Working With Local Businesses to Support the Total Child

There’s more to consider than just classroom instruction when it comes to child development. It’s a collaboration, and an often overlooked sector is local businesses.
Communicator
September 2018, Volume 42, Issue 1

Schools and local businesses have common and often compatible goals to better prepare their students for college, careers, and life, according to the Learning First Alliance “Community in Education: Bringing Businesses and Schools Together” report. The key is finding out they work together.

One area this concept can be applied is supporting the total child—a shift in focus that now considers:

  • factors inside the classroom, such as instruction;
  • factors outside of the classroom, such as family engagement and a child’s readiness to learn; and
  • the development of skills like communication, goal-setting, and conflict resolution.

 

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Schools are paying attention to more than just a child’s academic achievement; they’re now focused on their mental and physical well-being, too. Successful schools, according to the report, expose students to ways to manage themselves, including the roles of exercise, nutrition, and other tools to help them become effective learners.

So how can businesses and educators collaborate to advance the concept of total child?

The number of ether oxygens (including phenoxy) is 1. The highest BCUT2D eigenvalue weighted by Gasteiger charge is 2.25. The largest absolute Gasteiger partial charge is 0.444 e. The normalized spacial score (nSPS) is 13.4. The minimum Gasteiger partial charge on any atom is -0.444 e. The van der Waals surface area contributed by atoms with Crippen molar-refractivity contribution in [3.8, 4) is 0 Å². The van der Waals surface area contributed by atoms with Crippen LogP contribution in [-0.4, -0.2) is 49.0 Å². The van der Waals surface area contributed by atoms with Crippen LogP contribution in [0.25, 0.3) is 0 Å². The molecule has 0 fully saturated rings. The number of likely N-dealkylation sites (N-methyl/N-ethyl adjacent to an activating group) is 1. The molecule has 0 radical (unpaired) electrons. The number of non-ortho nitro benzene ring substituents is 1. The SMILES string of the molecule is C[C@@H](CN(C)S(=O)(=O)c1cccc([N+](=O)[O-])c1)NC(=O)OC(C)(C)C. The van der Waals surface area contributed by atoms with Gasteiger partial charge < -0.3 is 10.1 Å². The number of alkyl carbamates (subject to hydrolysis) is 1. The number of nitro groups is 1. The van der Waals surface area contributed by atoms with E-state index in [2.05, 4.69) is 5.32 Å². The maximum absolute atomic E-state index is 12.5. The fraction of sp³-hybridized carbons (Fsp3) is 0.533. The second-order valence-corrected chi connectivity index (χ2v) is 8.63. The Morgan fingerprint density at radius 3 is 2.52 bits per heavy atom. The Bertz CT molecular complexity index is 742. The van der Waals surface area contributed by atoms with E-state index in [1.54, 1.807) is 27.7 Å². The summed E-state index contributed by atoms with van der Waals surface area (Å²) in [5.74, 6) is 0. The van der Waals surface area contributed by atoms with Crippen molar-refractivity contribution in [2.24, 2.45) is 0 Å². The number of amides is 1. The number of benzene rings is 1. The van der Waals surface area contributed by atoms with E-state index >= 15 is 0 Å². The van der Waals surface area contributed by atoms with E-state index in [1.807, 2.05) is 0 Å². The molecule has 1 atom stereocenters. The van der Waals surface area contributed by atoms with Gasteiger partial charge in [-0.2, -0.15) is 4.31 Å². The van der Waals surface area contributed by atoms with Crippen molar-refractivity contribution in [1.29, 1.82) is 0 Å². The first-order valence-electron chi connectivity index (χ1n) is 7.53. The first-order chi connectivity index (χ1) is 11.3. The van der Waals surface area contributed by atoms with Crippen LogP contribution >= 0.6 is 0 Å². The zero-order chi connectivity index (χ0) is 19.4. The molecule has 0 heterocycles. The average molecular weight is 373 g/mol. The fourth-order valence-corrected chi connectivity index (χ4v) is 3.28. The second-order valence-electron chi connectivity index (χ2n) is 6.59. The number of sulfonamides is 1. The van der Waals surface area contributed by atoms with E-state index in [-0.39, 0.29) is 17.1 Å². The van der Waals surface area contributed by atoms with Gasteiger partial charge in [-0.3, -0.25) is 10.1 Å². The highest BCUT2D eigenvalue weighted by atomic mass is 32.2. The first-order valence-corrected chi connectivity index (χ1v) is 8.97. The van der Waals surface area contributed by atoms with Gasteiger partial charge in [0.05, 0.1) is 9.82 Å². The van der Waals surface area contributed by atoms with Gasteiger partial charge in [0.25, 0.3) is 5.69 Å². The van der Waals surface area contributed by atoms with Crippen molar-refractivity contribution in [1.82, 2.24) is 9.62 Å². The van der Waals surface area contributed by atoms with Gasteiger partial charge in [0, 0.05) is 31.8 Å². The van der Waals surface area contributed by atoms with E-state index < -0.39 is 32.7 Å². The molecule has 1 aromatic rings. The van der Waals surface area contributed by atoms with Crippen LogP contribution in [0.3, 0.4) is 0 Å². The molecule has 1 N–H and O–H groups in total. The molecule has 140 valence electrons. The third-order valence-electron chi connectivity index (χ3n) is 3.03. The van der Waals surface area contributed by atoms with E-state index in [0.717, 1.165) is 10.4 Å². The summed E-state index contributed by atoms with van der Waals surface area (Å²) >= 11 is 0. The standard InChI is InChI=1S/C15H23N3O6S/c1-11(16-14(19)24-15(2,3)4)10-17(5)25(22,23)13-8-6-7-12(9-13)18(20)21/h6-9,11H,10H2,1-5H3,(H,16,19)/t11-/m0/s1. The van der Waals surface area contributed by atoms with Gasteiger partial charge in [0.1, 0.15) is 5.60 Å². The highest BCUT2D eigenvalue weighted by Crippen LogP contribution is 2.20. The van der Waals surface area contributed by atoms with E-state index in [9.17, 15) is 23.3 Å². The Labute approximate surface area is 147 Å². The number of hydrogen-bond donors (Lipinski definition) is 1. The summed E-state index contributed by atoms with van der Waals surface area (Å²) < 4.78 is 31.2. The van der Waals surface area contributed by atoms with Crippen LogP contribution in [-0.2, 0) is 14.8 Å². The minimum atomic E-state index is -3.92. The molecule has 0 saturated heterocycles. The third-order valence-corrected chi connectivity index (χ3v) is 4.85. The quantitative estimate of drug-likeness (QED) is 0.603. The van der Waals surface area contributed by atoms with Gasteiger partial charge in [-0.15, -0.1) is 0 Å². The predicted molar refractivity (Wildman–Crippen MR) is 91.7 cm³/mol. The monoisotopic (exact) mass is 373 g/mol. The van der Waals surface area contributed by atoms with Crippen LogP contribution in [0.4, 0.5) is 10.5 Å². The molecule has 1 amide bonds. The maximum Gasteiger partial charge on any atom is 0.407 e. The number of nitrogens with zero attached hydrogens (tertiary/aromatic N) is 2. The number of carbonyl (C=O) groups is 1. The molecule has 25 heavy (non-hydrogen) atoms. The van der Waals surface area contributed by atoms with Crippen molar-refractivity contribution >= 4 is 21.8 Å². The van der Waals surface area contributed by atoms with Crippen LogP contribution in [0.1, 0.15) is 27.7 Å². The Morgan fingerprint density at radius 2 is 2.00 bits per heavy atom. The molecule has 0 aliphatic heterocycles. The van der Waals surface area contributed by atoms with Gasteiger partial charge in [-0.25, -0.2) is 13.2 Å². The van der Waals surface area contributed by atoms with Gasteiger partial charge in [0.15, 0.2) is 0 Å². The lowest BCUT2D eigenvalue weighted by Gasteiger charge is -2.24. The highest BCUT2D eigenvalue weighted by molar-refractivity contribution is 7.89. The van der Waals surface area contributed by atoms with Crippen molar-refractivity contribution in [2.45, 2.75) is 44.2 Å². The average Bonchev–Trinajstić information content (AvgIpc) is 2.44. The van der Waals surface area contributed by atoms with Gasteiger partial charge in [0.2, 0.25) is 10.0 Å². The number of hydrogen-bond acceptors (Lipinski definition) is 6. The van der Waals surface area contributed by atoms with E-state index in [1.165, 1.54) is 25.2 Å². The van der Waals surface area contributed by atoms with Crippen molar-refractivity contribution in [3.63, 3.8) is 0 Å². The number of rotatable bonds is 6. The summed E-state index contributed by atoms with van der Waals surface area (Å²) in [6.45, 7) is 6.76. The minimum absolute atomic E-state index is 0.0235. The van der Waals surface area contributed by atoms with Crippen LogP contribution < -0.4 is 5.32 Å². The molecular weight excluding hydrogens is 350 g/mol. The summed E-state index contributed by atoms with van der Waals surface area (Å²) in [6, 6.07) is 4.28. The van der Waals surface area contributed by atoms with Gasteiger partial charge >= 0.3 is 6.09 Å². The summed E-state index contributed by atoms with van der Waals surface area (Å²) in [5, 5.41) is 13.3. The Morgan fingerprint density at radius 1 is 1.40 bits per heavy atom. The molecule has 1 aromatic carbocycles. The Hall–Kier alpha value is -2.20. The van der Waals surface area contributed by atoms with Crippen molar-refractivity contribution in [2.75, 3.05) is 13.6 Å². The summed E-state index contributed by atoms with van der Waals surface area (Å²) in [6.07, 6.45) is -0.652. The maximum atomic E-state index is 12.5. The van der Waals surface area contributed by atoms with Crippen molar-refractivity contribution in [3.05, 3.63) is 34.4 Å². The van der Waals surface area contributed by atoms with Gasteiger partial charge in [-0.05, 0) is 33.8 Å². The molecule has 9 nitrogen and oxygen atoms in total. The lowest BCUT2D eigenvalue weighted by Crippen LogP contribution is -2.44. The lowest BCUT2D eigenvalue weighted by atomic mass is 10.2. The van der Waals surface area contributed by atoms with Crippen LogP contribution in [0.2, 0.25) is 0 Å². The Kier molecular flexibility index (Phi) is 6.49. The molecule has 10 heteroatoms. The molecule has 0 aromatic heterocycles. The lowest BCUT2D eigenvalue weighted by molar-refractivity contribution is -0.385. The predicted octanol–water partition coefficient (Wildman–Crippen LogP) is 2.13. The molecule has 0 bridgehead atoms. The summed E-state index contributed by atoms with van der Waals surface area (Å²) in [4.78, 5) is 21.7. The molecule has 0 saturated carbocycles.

• Educators could join with local businesses to get students mentoring opportunities to explore their interests and help them get an understanding of the world of work.
  • Education communities and local businesses could form a formal alliance that focuses on the “soft skills” needed for work. Then it can build a specific plan for each grade level.
  • Both groups could advocate together for state economic development investment to improve and enhance school counselor ratios.
  • School districts could collaborate with local businesses to redefine “high-performing schools,” based on criteria such as volunteerism, extracurricular participation, employment rates, and attendance.
  • Schools could offer a reciprocal process where business and educators find ways to work with students to enhance the learning of key business-related ideas in both the school and the business settings.


To read more about supporting the total child, check out the full “Community in Education: Bringing Businesses and Schools Together” report from the Learning First Alliance.

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